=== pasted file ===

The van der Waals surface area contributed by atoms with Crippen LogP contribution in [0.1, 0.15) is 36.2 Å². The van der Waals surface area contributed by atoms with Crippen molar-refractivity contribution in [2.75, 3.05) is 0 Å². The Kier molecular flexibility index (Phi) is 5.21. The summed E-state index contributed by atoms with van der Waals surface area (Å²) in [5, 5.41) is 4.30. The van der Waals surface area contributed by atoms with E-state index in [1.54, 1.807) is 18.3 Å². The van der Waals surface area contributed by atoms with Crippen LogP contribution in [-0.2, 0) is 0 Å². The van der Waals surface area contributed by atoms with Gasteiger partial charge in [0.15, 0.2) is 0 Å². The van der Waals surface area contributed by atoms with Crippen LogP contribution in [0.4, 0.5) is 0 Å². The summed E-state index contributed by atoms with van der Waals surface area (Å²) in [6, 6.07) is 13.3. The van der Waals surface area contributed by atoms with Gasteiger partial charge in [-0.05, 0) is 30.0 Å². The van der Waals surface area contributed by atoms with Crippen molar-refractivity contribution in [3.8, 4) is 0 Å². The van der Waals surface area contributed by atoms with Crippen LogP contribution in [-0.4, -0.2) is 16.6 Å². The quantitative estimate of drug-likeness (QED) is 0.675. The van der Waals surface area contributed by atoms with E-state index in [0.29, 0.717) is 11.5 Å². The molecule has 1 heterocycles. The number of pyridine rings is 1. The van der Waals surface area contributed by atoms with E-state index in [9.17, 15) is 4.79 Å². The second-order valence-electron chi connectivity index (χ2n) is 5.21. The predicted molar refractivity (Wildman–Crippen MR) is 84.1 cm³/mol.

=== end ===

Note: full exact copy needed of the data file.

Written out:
The van der Waals surface area contributed by atoms with Crippen LogP contribution in [0.1, 0.15) is 36.2 Å². The van der Waals surface area contributed by atoms with Crippen molar-refractivity contribution in [2.75, 3.05) is 0 Å². The Kier molecular flexibility index (Phi) is 5.21. The summed E-state index contributed by atoms with van der Waals surface area (Å²) in [5, 5.41) is 4.30. The van der Waals surface area contributed by atoms with E-state index in [1.54, 1.807) is 18.3 Å². The van der Waals surface area contributed by atoms with Crippen LogP contribution in [-0.2, 0) is 0 Å². The van der Waals surface area contributed by atoms with Gasteiger partial charge in [0.15, 0.2) is 0 Å². The van der Waals surface area contributed by atoms with Crippen LogP contribution in [0.4, 0.5) is 0 Å². The summed E-state index contributed by atoms with van der Waals surface area (Å²) in [6, 6.07) is 13.3. The van der Waals surface area contributed by atoms with Gasteiger partial charge in [-0.05, 0) is 30.0 Å². The van der Waals surface area contributed by atoms with Crippen molar-refractivity contribution in [3.8, 4) is 0 Å². The van der Waals surface area contributed by atoms with Crippen LogP contribution in [-0.4, -0.2) is 16.6 Å². The quantitative estimate of drug-likeness (QED) is 0.675. The van der Waals surface area contributed by atoms with E-state index in [0.29, 0.717) is 11.5 Å². The molecule has 1 heterocycles. The number of pyridine rings is 1. The van der Waals surface area contributed by atoms with E-state index in [9.17, 15) is 4.79 Å². The second-order valence-electron chi connectivity index (χ2n) is 5.21. The predicted molar refractivity (Wildman–Crippen MR) is 84.1 cm³/mol.